asked the Minister of Health whether in his consideration of future adequate national health and medical services, special attention is being given to the need of providing efficient municipal maternity homes throughout the country; and whether he will state the present number of private and municipal maternity homes and their respective number of beds?
In the schemes for the future the provision of adequate accommodation for maternity cases is being considered in common with all other classes of case needing institutional care. According to the latest figures in my Department, there are some 4,100 maternity beds in voluntary institutions, 8,000 in municipal homes and hospitals and over 3,000 in the emergency maternity homes established by my Department, making a total of between 15,000 and 16,000 beds in all.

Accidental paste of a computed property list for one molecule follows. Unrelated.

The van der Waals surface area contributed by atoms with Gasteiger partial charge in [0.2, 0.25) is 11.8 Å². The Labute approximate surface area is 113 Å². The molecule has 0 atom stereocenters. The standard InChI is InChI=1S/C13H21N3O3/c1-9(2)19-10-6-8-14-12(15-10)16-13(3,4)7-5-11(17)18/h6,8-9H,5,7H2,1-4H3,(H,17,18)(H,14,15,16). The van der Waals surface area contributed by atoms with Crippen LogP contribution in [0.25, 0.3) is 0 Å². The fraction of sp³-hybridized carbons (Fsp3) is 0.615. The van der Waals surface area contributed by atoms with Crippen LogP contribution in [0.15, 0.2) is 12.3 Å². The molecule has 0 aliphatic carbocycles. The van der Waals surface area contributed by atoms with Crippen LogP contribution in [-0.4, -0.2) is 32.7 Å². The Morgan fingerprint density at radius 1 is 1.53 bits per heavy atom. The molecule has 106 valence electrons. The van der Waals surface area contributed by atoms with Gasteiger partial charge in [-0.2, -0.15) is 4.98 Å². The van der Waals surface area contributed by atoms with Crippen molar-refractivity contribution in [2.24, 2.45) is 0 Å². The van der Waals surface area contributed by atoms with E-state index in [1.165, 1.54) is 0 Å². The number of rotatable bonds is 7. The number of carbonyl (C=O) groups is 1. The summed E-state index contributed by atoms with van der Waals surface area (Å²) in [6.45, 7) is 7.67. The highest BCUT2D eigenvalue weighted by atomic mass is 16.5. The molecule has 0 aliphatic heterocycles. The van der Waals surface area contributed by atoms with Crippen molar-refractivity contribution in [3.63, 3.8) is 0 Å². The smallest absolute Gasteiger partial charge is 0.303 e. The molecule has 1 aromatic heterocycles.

In view of the shortage of beds in maternity hospitals at the present time, can the right hon. Gentleman give an assurance that plans are being prepared to see that every area in the country has an adequate maternity service?
We are doing our utmost under war conditions.
Is the right hon. Gentleman aware that he has given that answer on many other occasions? Is he further aware that expectant mothers are turned away from hospitals in this country every day, for lack of accommodation?
No doubt the hon. Lady knows that there are thousands more beds than there were when the war broke out and that their number is still being added to.
To what extent has the recent call for an increased service of nurses and midwives affected the situation?
I would like to see that question on the Paper. As the House knows, we have been taking very active steps in this matter.
Will not the right hon. Gentleman make a special inquiry into this urgent matter?
There is no need for a special inquiry. We know the facts, and we are working hard to make the maternity services as effective as they can be made.